Handicapping the Preakness Stakes
Before we get to the meat and potatoes of this story -- the Preakness Stakes selections below -- a review of the
Both I'll Have Another and Bodemeister are back to run in Saturday's Preakness, along with four other Derby starters -- Went the Day Well (fourth), Creative Cause (fifth), Daddy Nose Best (10th) and Optimizer (11th) -- and five new shooters. Almost as important as who is in the Preakness field is who's not: speedballs Trinniberg and Hansen. Their absence and the lack of pacesetters outside of Bodemeister suggest that the early fractions on Saturday should not be as taxing as they were in the Derby. For that reason, Bodemeister earns the spot as the top choice.
The selections, in order:
Much has been written in these two weeks after the Kentucky Derby about how brilliant of a colt Bodemeister must be to have set the fractions that he did and still finish second. Indeed, no front-runner had run that fast that early in the history of the Derby and hung around as well as he did.
The question handicappers must ask themselves is, "What is the likelihood that Bodemeister fires another big performance?" The Preakness will be his third start in five weeks and his sixth hard race in 18 weeks.
Baffert says that the colt is doing well, so the decision was made to enter. Two years ago, Baffert was in a similar situation with Lookin At Lucky after a disappointing sixth-place finish in the Derby. But the horse was doing well physically so Baffert entered him, and he won.
The lack of speed in the race and the shorter distance of the Preakness (by 1/16th of a mile) play into Bodemeister's favor. If he runs his A race, he wins. But that's a big if, and he'll be a short price.
Gutierrez rode a smart race in the Derby, using I'll Have Another's tactical speed to lay off the hot fractions up front before unleashing a kick down the stretch. With the Preakness being the horse's third start off a layoff, he could still have another big effort -- or two -- left in the tank.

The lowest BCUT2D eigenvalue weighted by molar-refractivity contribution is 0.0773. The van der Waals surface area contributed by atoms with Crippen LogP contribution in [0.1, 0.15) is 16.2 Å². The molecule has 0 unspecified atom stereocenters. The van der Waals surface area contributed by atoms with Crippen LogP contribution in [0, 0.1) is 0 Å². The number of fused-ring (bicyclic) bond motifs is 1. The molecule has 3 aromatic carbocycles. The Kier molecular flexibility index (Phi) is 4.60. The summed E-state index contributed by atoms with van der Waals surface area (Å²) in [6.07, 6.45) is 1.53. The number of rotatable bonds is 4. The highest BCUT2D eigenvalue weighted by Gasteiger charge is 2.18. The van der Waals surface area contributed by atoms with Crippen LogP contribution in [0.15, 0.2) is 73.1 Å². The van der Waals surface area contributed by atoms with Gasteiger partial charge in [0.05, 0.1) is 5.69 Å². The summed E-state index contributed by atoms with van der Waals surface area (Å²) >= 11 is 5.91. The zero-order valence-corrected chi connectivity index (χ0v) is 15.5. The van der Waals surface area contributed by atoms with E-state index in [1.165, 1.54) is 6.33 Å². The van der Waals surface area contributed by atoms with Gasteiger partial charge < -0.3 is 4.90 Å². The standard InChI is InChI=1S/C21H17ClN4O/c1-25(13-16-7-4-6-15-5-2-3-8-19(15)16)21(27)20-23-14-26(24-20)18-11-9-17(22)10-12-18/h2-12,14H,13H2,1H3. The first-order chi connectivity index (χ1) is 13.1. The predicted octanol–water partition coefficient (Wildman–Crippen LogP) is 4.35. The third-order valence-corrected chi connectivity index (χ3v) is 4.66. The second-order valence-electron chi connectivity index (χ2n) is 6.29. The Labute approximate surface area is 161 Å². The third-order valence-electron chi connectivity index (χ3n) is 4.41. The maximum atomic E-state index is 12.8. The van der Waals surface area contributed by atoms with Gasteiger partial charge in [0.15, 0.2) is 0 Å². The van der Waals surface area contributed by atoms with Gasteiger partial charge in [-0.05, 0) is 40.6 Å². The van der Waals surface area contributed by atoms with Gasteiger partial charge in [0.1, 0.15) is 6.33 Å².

But what tactics will the young Gutierrez use? Does he allow Bodemeister to set an uncontested pace and risk never seeing him again, or does Gutierrez challenge Bode and risk burning his own horse's chances? Neither scenario plays into I'll Have Another's favor. While it's certainly possible that he could go to the Belmont with a chance at glory, the guess is the Triple Crown dreams end here.
No horse made up more ground in the Derby than Went the Day Well, who at one point was 17th and 18 lengths off the lead before closing for fourth, just 2 ½ lengths behind. In his previous races he had shown a much quicker turn of foot, and, if he avoids the bumping that he experienced in the Derby, he should be sitting much closer to the pace on Saturday.
Earlier this year, the horse spent two weeks in quarantine after being shipped over from Europe and, according to owner Barry Irwin, lost much of his muscle tone. He's finally getting to where he was physically before the trip so it's possible that Went the Day Well could be just now coming into his own.
If I'll Have Another is forced to go after Bodemeister, Went the Day Well would seem to be the biggest beneficiary. Dangerous.
Of all the new shooters, the most attractive is this Dutrow trainee who has won three straight races and seems to be improving at the right time. In Zetterholm's race three back, he made an impressive move around the turn and won with ease. He's stepping way up in class, but the connections feel so good about his chances that they scratched the colt out of the easier Peter Pan Stakes to take a shot here. An unlikely win candidate, but intriguing for the exotics.
He has drawn either the extreme outside or the second-to-most outside post in all of his starts and has predictably raced wide throughout, including a decent fourth place in the Wood Memorial, where he lost by just 5 lengths to Gemologist. On Saturday he may get to save ground along the rail and is coming into the race having fired two bullets.
The wise guy horse in the Derby never got rolling and lost by 11½ lengths, yet Asmussen sees something to give him another shot. Daddy's backers should take notice that he's 4-for-8 with Leparoux in the saddle and 0-for-3 with everyone else.
Though he's coming off a 9 ¾ length defeat to Bodemeister in the Arkansas Derby, there are signs that Cozzetti is about to fire a career best. According to many reports, he's thriving physically at Pimlico, and on Monday he breezed a bullet five furlongs in 0:58 and change.
Never out of the money, he ran a respectable third behind Gemologist and Alpha in the Wood, losing by just 3 ¼ lengths. And he's making just his second start off a layoff, so he should be set up to run his best race yet.
He's coming off a win at Pimlico, but in his prior start, in the Illinois Derby, he clunked home in ninth, 13 ¼ lengths behind winner Done Talking, who finished 14th in the Kentucky Derby. No thanks.
Like Baffert, Lukas is going for his sixth Preakness win. Unlike Baffert, Lukas doesn't have a chance. In his last two races, Optimizer has lost by a combined 32 ½ lengths. Not optimistic on Optimizer.